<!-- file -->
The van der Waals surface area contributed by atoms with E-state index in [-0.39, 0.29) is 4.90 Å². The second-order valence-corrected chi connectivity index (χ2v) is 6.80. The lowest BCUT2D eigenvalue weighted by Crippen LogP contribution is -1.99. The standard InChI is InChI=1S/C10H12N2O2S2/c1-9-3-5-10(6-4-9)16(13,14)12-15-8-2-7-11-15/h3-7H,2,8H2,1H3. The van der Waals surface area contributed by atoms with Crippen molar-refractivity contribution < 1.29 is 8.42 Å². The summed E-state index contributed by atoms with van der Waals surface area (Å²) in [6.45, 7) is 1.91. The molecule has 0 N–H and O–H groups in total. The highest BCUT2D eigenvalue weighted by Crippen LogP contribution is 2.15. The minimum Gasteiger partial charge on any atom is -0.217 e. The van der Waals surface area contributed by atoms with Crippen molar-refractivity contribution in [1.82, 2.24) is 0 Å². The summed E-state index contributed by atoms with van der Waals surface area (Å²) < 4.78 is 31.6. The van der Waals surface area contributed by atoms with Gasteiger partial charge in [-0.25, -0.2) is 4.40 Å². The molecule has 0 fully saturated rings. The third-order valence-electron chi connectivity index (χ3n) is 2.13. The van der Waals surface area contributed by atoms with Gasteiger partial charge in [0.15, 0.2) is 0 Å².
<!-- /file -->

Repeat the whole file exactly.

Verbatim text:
The van der Waals surface area contributed by atoms with E-state index in [-0.39, 0.29) is 4.90 Å². The second-order valence-corrected chi connectivity index (χ2v) is 6.80. The lowest BCUT2D eigenvalue weighted by Crippen LogP contribution is -1.99. The standard InChI is InChI=1S/C10H12N2O2S2/c1-9-3-5-10(6-4-9)16(13,14)12-15-8-2-7-11-15/h3-7H,2,8H2,1H3. The van der Waals surface area contributed by atoms with Crippen molar-refractivity contribution < 1.29 is 8.42 Å². The summed E-state index contributed by atoms with van der Waals surface area (Å²) in [6.45, 7) is 1.91. The molecule has 0 N–H and O–H groups in total. The highest BCUT2D eigenvalue weighted by Crippen LogP contribution is 2.15. The minimum Gasteiger partial charge on any atom is -0.217 e. The van der Waals surface area contributed by atoms with Crippen molar-refractivity contribution in [1.82, 2.24) is 0 Å². The summed E-state index contributed by atoms with van der Waals surface area (Å²) < 4.78 is 31.6. The van der Waals surface area contributed by atoms with Gasteiger partial charge in [-0.25, -0.2) is 4.40 Å². The molecule has 0 fully saturated rings. The third-order valence-electron chi connectivity index (χ3n) is 2.13. The van der Waals surface area contributed by atoms with Gasteiger partial charge in [0.15, 0.2) is 0 Å².